How­ever, as of mid-​2008 the gov­ern­ment had made only lit­tle progress toward ful­fill­ing the plan. In the early 2000s, some types of human rights vio­la­tions con­tin­ued, par­tic­u­larly out­side the region con­trolled by the cen­tral gov­ern­ment. The National Secu­rity Direc­torate, Afghanistan national secu­rity agency, has been accused of run­ning its own pris­ons, tor­tur­ing sus­pects, and harass­ing jour­nal­ists. The secu­rity forces of local mili­tias, which also have their own pris­ons, have been accused of tor­ture and arbi­trary killings. War­lords in the north have used prop­erty destruc­tion, rape, and mur­der to dis­cour­age dis­placed Pash­tuns from reclaim­ing their homes. Child labor and traf­fick­ing in peo­ple remain com­mon out­side Kabul. Civil­ians fre­quently have been killed in bat­tles between war­lord forces. A prison reha­bil­i­ta­tion pro­gram began in 2003, but poor con­di­tions in the over­crowded pris­ons have con­tributed to ill­ness and death among pris­on­ers. In the absence of an effec­tive national judi­cial sys­tem, the right to judi­cial pro­tec­tion has been com­pro­mised as uneven local stan­dards have pre­vailed in crim­i­nal trials.

The gov­ern­ment has lim­ited free­dom of the media by selec­tive crack­downs that invoke Islamic law, and self-​censorship of the media has been encour­aged. The media remain sub­stan­tially government-​owned. In 2004 a media law nom­i­nally lifted restric­tions on some media activ­ity but con­tin­ued to for­bid crit­i­ciz­ing Islam or insult­ing offi­cials. Jour­nal­ists and legal experts crit­i­cized the nom­i­nally lesser restric­tions of the 2004 law, and harass­ment and threats con­tin­ued in 2008, espe­cially out­side Kabul. The com­mis­sion that over­sees the press includes no rep­re­sen­ta­tives of the news media, and the press law per­mits gov­ern­ment cen­sor­ship of the news. No reg­is­tra­tion of reli­gious groups is required; minor­ity reli­gious groups are able to prac­tice freely but not to proselytize.

Women right to work out­side the home, includ­ing polit­i­cal activ­ity, has received increas­ing accep­tance in the early 2000s. The con­sti­tu­tion of 2004 makes an explicit com­mit­ment to the advance­ment of women and to gen­der equal­ity, and 25 per­cent of the seats in the lower house of the National Assem­bly are des­ig­nated for women. How­ever, con­ser­v­a­tive ele­ments in the judi­ciary have demanded sep­a­rate edu­ca­tion and a strict dress code for women. In rural areas, the social sta­tus of women remains low. They are denied access to edu­ca­tion and jobs and often not allowed to leave their homes with­out a male rel­a­tive. An esti­mated 80 per­cent of Afghan women enter forced mar­riages. In the early 2000s, poverty forced many women to enter the sex trade; their num­ber is believed to have increased sig­nif­i­cantly since 2001, when it was esti­mated at 25,000.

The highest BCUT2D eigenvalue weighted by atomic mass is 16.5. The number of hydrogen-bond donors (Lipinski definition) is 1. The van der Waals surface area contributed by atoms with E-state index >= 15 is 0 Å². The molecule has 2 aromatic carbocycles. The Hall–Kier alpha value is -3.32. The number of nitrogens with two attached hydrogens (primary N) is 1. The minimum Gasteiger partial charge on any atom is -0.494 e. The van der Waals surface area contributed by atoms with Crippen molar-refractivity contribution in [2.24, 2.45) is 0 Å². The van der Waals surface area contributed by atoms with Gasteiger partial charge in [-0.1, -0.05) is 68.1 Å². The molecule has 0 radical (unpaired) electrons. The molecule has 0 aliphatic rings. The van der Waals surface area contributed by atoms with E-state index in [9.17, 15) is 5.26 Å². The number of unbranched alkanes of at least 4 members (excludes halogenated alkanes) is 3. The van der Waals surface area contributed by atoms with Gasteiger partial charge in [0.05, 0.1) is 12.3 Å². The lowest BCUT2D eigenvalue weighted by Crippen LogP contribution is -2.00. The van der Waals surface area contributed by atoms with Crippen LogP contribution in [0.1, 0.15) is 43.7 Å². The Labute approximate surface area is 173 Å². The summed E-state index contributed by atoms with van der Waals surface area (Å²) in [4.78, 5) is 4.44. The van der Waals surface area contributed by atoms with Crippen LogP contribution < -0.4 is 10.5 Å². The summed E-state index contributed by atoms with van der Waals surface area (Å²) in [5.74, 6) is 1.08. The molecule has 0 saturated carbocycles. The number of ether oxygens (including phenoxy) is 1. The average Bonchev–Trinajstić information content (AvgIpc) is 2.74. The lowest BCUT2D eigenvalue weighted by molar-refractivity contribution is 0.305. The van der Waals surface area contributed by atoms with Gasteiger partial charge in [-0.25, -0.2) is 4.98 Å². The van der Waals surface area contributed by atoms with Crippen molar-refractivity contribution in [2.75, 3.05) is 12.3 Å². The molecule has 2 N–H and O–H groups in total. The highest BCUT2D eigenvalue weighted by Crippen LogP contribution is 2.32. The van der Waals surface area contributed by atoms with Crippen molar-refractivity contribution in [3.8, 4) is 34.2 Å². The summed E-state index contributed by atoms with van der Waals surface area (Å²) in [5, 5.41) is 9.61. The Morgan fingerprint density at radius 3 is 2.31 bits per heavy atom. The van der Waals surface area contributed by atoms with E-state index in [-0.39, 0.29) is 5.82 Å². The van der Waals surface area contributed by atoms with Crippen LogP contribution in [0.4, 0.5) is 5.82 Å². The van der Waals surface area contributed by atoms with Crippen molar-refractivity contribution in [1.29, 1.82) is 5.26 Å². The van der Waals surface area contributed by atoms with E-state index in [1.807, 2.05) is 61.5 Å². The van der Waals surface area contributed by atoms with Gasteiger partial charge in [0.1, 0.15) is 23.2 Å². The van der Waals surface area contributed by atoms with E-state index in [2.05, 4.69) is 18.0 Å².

• Afghan Net­work
• Afghan Con­nec­tion and Gems from Cen­tral Asia
• Afghan News Chan­nel


AUTHOR: Wale Idris
CON­TACT: This email address is being pro­tected from spam­bots. You need JavaScript enabled to view it.
PHONE: 6462260262


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Sus­tain­able Devel­op­ment Indi­ca­tors for Afghanistan in details:

The chang­ing pro­files of a soci­ety in this nation or ter­ri­tory are cap­tured through a host of vital sta­tis­ti­cal indi­ca­tors. African Views facil­i­tates these sta­tis­ti­cal indi­ca­tors for every­one to iden­tify, com­pare and express their agree­ment or dis­agree­ment about the rat­ings, as well as share your views on a host of national con­di­tions and issues. Your con­tri­bu­tion will go towards the col­lec­tive knowl­edge and wis­dom required to explore empir­i­cal from nor­ma­tive argu­ments, espe­cially those argu­ments that rely on hid­den or ques­tion­able principles.